Will Alabama And Mississippi Expand Medicaid To Low-Income Adults This Time Around?

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Mary Scott Hodgin, WBHM

Kenneth Tyrone King, 57, poses in his apartment in Birmingham, Ala., March 17, 2021.

After a fire destroyed their last apartment in 2019, Kenneth Tyrone King and his family recently saved up enough money to rent a new place in Birmingham, Ala. 

But the relief was short-lived. Bills, mostly medical, quickly began piling up at the new address.

“Just various bills in various amounts,” he said. “That $1,600 announcement was yesterday, it was from a collections agency. I was surprised they turned it over so fast.” 

For King, 57, this was just the latest development in a cycle of debt. He has not had health insurance for years. He lost his most-recent job at a temp agency after having emergency open heart surgery in December. He barely has enough money for the two prescriptions that he needs each month. 

“I can afford one of them, but one of them, it’s like a $60 medication,” King said. “Those types of challenges, if I had affordable health care, or a health care plan, it would have at least covered some of it.”

King falls in the coverage gap. He does not qualify for Medicaid and he cannot afford to buy a private insurance plan. If Alabama expanded Medicaid, that would mean opening up eligibility to people like him and other low-income adults who make up to 138 percent of the federal poverty level, which equates to less than $18,000 a year for a single adult. 

The Biden Administration is promising hundreds of millions of dollars to conservative-led states that have, for years, refused to open up eligibility to more low-income adults. Many advocates and politicians argue the new incentive is an offer that’s too good to refuse, but it still might not move the needle. 

The Hold Out States

While most states have adopted Medicaid expansion, Alabama and Mississippi are among 12 outliers that have so far refused the move. As it is now, coverage in these states is mostly limited to children, adults with disabilities, low-income seniors and pregnant women. 

A map displays which states have and have not adopted Medicaid expansion.

Estimates show that Medicaid expansion would open up eligibility to more than 550,000 people across Alabama and Mississippi, though that number is from before the COVID-19 pandemic. Researchers said it is likely higher now.

A common argument against expanding Medicaid is that it’s too expensive. States have to pay 10 percent of the cost to cover new enrollees, while the federal government pays 90 percent.

But the new incentive in Biden’s American Rescue Plan is a game changer, according to many supporters of expansion.

“The best deal that we’ve ever been offered, better than any other deal that’s been offered to us on Medicaid expansion,” said Jane Adams, who leads Cover Alabama, a coalition run by Alabama Arise, that advocates for expansion in the state.

With the new incentive, the federal government will chip in 5 percent extra to pay for people who are already enrolled in a state’s Medicaid program. Several studies estimate that the funding boost, which lasts for two years, will more than offset the initial costs of expansion and leave states with hundreds of millions of extra dollars. But it’s not a slam dunk for conservative leaders. 

A chart from the Kaiser Family Foundation lists the estimated net financial gain for individual states if they accept the new federal incentive.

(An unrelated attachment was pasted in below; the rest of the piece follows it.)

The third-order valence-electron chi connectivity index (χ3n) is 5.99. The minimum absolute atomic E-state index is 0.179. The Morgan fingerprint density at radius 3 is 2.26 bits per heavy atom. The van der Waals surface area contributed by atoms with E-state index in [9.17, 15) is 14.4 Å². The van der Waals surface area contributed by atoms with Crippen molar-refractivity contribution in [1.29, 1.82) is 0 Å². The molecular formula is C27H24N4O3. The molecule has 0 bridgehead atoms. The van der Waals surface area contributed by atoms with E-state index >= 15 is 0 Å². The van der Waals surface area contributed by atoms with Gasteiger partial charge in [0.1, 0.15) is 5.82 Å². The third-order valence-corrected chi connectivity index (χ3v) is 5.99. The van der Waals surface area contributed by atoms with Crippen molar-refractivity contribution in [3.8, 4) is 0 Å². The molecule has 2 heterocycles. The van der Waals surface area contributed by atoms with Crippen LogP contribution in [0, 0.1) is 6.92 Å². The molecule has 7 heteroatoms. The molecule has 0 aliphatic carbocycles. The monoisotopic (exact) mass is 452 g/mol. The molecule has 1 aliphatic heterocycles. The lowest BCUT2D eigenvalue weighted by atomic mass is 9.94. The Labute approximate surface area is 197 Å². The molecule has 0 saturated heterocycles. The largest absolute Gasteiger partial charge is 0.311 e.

More Than Money

During a press conference earlier this month, a reporter asked Mississippi Gov. Tate Reeves about his thoughts on the new deal and whether it would prompt him to reconsider his stance on expansion. 

“No sir, it will not,” Reeves replied. 

Some in the state hope the governor will change his mind.

“Medicaid expansion is not about putting people on the welfare rolls,” Mississippi Insurance Commissioner Mike Chaney, a Republican, told MPB News. “This is about expanding health care availability to … the poor, the disabled, the folks that fall through the cracks, that are not able to get on the Affordable Care Act.” 

Alabama Gov. Kay Ivey said she is at least open to discussion. In a statement, she said the state is reviewing the financial details of the deal before weighing in on it. 

“I think that would help peoples’ attitude for it, but … it’s just too early to tell,” said state Rep. Steve Clouse (R), chair of Alabama’s Ways and Means General Fund Committee.

According to guidance from the Centers for Medicare and Medicaid Services, there is no deadline for a state to expand Medicaid, and the new incentive included in the American Rescue Plan does not expire as long as the law is in effect.

Louisiana’s Gov. John Bel Edwards, a Democrat, expanded Medicaid in 2016. A recent study shows that the move has reduced certain hospital costs by more than 30 percent. 

“There’s broad support for expansion now,” said Adams with Cover Alabama. “Dynamics have changed. COVID’s changed everything.”

Even in hold out states like Alabama, people across the political spectrum are seeing the benefits. And the pandemic, Adams said, has reinforced the importance of having a robust health care system, while leaving many people without jobs or health insurance.

King, in Birmingham, said Medicaid expansion might give him a chance to get ahead and break the cycle of debt. 

“Affordable health care in Alabama would allow me to be more optimistic about making payment plans, because this is something that’s very important to me,” King said. “I want to live long. I’m sure most people do.”

This story was produced by the Gulf States Newsroom, a collaboration between Mississippi Public Broadcasting, WBHM in Birmingham, Alabama, WWNO in New Orleans, Louisiana and NPR.

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